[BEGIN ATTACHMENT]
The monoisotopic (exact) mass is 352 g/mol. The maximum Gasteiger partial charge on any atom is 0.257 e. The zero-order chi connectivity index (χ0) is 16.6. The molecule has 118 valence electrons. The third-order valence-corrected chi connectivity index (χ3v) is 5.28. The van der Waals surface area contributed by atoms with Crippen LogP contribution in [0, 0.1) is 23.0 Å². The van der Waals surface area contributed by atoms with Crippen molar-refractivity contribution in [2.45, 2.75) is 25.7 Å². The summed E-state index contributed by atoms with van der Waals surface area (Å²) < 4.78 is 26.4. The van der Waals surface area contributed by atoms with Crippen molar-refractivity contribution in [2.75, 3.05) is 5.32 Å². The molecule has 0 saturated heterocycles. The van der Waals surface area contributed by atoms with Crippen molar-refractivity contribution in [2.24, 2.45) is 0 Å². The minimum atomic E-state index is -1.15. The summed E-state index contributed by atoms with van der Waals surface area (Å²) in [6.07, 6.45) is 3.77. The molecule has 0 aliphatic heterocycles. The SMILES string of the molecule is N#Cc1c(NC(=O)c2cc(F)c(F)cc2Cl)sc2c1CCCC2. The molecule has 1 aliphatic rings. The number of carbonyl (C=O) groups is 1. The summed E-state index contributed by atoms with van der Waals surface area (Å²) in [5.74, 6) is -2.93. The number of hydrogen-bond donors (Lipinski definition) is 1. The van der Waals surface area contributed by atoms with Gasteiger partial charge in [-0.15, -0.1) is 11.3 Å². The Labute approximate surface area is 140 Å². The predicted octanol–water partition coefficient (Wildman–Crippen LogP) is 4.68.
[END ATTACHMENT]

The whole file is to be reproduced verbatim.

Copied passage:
The monoisotopic (exact) mass is 352 g/mol. The maximum Gasteiger partial charge on any atom is 0.257 e. The zero-order chi connectivity index (χ0) is 16.6. The molecule has 118 valence electrons. The third-order valence-corrected chi connectivity index (χ3v) is 5.28. The van der Waals surface area contributed by atoms with Crippen LogP contribution in [0, 0.1) is 23.0 Å². The van der Waals surface area contributed by atoms with Crippen molar-refractivity contribution in [2.45, 2.75) is 25.7 Å². The summed E-state index contributed by atoms with van der Waals surface area (Å²) < 4.78 is 26.4. The van der Waals surface area contributed by atoms with Crippen molar-refractivity contribution in [2.75, 3.05) is 5.32 Å². The molecule has 0 saturated heterocycles. The van der Waals surface area contributed by atoms with Crippen molar-refractivity contribution in [2.24, 2.45) is 0 Å². The minimum atomic E-state index is -1.15. The summed E-state index contributed by atoms with van der Waals surface area (Å²) in [6.07, 6.45) is 3.77. The molecule has 0 aliphatic heterocycles. The SMILES string of the molecule is N#Cc1c(NC(=O)c2cc(F)c(F)cc2Cl)sc2c1CCCC2. The molecule has 1 aliphatic rings. The number of carbonyl (C=O) groups is 1. The summed E-state index contributed by atoms with van der Waals surface area (Å²) in [5.74, 6) is -2.93. The number of hydrogen-bond donors (Lipinski definition) is 1. The van der Waals surface area contributed by atoms with Gasteiger partial charge in [-0.15, -0.1) is 11.3 Å². The Labute approximate surface area is 140 Å². The predicted octanol–water partition coefficient (Wildman–Crippen LogP) is 4.68.